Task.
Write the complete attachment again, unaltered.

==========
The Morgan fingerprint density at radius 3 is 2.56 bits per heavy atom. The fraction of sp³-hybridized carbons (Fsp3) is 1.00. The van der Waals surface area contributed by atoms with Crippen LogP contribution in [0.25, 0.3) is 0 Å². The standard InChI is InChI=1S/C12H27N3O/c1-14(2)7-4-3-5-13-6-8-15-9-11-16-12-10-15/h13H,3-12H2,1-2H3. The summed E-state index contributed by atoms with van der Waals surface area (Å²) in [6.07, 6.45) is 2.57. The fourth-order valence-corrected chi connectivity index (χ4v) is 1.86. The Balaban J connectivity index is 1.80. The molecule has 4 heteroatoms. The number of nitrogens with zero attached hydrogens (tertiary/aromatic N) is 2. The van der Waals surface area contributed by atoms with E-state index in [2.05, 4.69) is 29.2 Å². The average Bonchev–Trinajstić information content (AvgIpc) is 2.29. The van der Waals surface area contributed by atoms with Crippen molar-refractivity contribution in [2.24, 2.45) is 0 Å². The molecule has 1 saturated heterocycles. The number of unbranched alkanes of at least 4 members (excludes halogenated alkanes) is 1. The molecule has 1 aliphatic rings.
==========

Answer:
The Morgan fingerprint density at radius 3 is 2.56 bits per heavy atom. The fraction of sp³-hybridized carbons (Fsp3) is 1.00. The van der Waals surface area contributed by atoms with Crippen LogP contribution in [0.25, 0.3) is 0 Å². The standard InChI is InChI=1S/C12H27N3O/c1-14(2)7-4-3-5-13-6-8-15-9-11-16-12-10-15/h13H,3-12H2,1-2H3. The summed E-state index contributed by atoms with van der Waals surface area (Å²) in [6.07, 6.45) is 2.57. The fourth-order valence-corrected chi connectivity index (χ4v) is 1.86. The Balaban J connectivity index is 1.80. The molecule has 4 heteroatoms. The number of nitrogens with zero attached hydrogens (tertiary/aromatic N) is 2. The van der Waals surface area contributed by atoms with E-state index in [2.05, 4.69) is 29.2 Å². The average Bonchev–Trinajstić information content (AvgIpc) is 2.29. The van der Waals surface area contributed by atoms with Crippen molar-refractivity contribution in [2.24, 2.45) is 0 Å². The molecule has 1 saturated heterocycles. The number of unbranched alkanes of at least 4 members (excludes halogenated alkanes) is 1. The molecule has 1 aliphatic rings.